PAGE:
We upgraded SMS 2003 to SCCM 2007 and CSA isn't liking it very much. We have two main issues, both going to the same root cause, remote registry access.
1. SCCM Client Install
-initiating an install from the managment console generates a series of messages about remote registry access similar to this one:
The process '<remote application>' (as user system\Administrator) attempted to access the registry key '\REGISTRY\MACHINE\SYSTEM\ControlSet001\Control\Lsa\SspiCache\digest.dll' and value ''. The attempted access was an open (operation = OPEN/KEY). The operation would have been denied.
Numerous registry keys are accessed. I have managed to tune out all other aspects of the agent installation.
2. Remote Control/RDP from outside the firewall
-The new agent does remote control differently than in SMS 2003. If no user is logged in, it attempts RDP. It also generates remote registry logs similar to the following:
TESTMODE: The process '<remote application>' (as user domain\user) attempted to access the registry key '\REGISTRY\MACHINE' and value ''. The attempted access was an open (operation = OPEN/KEY). The operation would have been denied.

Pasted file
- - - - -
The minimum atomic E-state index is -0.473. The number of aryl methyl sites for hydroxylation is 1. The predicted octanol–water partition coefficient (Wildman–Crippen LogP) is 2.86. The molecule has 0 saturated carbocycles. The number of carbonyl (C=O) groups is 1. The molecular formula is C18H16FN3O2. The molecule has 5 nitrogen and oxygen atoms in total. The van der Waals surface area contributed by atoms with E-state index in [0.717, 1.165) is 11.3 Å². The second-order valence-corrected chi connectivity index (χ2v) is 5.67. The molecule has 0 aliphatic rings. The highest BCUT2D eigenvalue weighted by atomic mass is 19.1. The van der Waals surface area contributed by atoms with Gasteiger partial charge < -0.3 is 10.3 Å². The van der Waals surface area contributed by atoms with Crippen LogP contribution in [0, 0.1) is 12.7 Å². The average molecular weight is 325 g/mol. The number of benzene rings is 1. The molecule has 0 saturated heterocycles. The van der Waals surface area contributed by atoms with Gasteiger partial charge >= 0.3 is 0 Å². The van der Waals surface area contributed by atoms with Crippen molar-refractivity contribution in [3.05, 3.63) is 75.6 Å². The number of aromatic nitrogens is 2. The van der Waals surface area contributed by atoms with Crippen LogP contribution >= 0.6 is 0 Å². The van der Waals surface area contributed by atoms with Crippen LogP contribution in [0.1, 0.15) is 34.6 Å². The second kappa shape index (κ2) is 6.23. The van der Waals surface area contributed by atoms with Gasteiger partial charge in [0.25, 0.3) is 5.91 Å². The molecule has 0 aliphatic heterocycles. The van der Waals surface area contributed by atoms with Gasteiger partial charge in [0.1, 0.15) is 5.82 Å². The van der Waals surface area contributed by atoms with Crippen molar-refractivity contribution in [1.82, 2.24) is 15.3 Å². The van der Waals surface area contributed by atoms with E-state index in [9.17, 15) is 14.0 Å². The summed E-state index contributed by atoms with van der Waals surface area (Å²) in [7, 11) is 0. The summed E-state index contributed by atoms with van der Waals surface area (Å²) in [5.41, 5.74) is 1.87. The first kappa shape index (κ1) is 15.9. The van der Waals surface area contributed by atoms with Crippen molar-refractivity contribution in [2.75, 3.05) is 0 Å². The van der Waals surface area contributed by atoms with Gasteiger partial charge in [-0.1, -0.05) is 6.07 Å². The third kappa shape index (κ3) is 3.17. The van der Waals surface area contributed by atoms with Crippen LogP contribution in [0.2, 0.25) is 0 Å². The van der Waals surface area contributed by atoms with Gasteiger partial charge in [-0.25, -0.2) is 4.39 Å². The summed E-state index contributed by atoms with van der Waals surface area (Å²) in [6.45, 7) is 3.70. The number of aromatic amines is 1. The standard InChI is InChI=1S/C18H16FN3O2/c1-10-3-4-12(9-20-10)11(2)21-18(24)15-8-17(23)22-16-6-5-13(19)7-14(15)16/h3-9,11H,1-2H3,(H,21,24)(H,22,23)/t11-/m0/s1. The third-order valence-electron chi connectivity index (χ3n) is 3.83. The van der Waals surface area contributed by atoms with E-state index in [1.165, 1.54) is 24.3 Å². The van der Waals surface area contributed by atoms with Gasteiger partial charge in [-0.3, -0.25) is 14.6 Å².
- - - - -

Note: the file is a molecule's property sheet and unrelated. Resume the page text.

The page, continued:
This only happens if the person attempting to utilize the remote tools is connected by VPN. When physically at the main campus it works fine.
The one difference I have noticed is that the agent install logs indicate the local administrator account of the machine, and the remote tools logs capture the domain user account of the person attempting to utilze the remote tools. For obvious reasons, I do not want to open up full registry access to <remote application> but need at least partial access to solve these issues.
The only thought I have at this point is to create a set of registry keys based on the logs and allow them as an exception to the deny rule.
It does not look like a User State will work in either case, as this appears to depend on the locally logged on user. It is the policies on the target machine that are causing the denials.
For the agent install, it needs to be able to install itself regardless of a locally logged on user.
The remote tools check for the presence of a logged on user and if found, prompt the user to allow remote control of the machine. If no user is logged on, the tool offers the use of RDP. Thus, there may/may not be a locally logged on user. While I could create a User State for the IT folks utilizing these tools, it would not apply to the target machine where the policies are blocking remote registry access.
At this point I have spent the day and most of my evening trying to identify the registry keys targeted by the install agent and remote tools. I keep finding new ones and suspect wildcards may be needed. I am hoping to find a way to grant the needed access without creating a larger opening than necessary.
Yes we do. But this would only address the agent installation issue, not the use of the remote tools.
I did find one of our groups that I can place the host into and achieve the intended results. I have disabled the current rule that I created with the new registry set and am further evaluating the associated policies and rules to ensure utilizing this group will not have any other undesired results.
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